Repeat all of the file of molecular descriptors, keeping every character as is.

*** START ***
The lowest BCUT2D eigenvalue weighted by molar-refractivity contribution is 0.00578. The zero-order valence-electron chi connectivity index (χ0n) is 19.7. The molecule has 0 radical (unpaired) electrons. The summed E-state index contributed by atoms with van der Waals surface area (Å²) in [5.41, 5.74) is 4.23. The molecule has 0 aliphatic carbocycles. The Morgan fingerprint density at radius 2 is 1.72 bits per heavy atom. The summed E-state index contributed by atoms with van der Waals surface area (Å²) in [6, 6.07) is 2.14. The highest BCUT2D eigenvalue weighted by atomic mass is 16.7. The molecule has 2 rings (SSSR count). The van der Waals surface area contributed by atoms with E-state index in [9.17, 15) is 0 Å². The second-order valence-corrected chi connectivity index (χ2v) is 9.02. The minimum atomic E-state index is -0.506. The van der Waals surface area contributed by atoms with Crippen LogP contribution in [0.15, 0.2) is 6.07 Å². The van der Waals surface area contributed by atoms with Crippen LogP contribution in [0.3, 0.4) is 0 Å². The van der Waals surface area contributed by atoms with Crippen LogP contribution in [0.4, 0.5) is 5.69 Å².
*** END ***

The lowest BCUT2D eigenvalue weighted by molar-refractivity contribution is 0.00578. The zero-order valence-electron chi connectivity index (χ0n) is 19.7. The molecule has 0 radical (unpaired) electrons. The summed E-state index contributed by atoms with van der Waals surface area (Å²) in [5.41, 5.74) is 4.23. The molecule has 0 aliphatic carbocycles. The Morgan fingerprint density at radius 2 is 1.72 bits per heavy atom. The summed E-state index contributed by atoms with van der Waals surface area (Å²) in [6, 6.07) is 2.14. The highest BCUT2D eigenvalue weighted by atomic mass is 16.7. The molecule has 2 rings (SSSR count). The van der Waals surface area contributed by atoms with E-state index in [9.17, 15) is 0 Å². The second-order valence-corrected chi connectivity index (χ2v) is 9.02. The minimum atomic E-state index is -0.506. The van der Waals surface area contributed by atoms with Crippen LogP contribution in [0.15, 0.2) is 6.07 Å². The van der Waals surface area contributed by atoms with Crippen LogP contribution in [0.3, 0.4) is 0 Å². The van der Waals surface area contributed by atoms with Crippen LogP contribution in [0.4, 0.5) is 5.69 Å².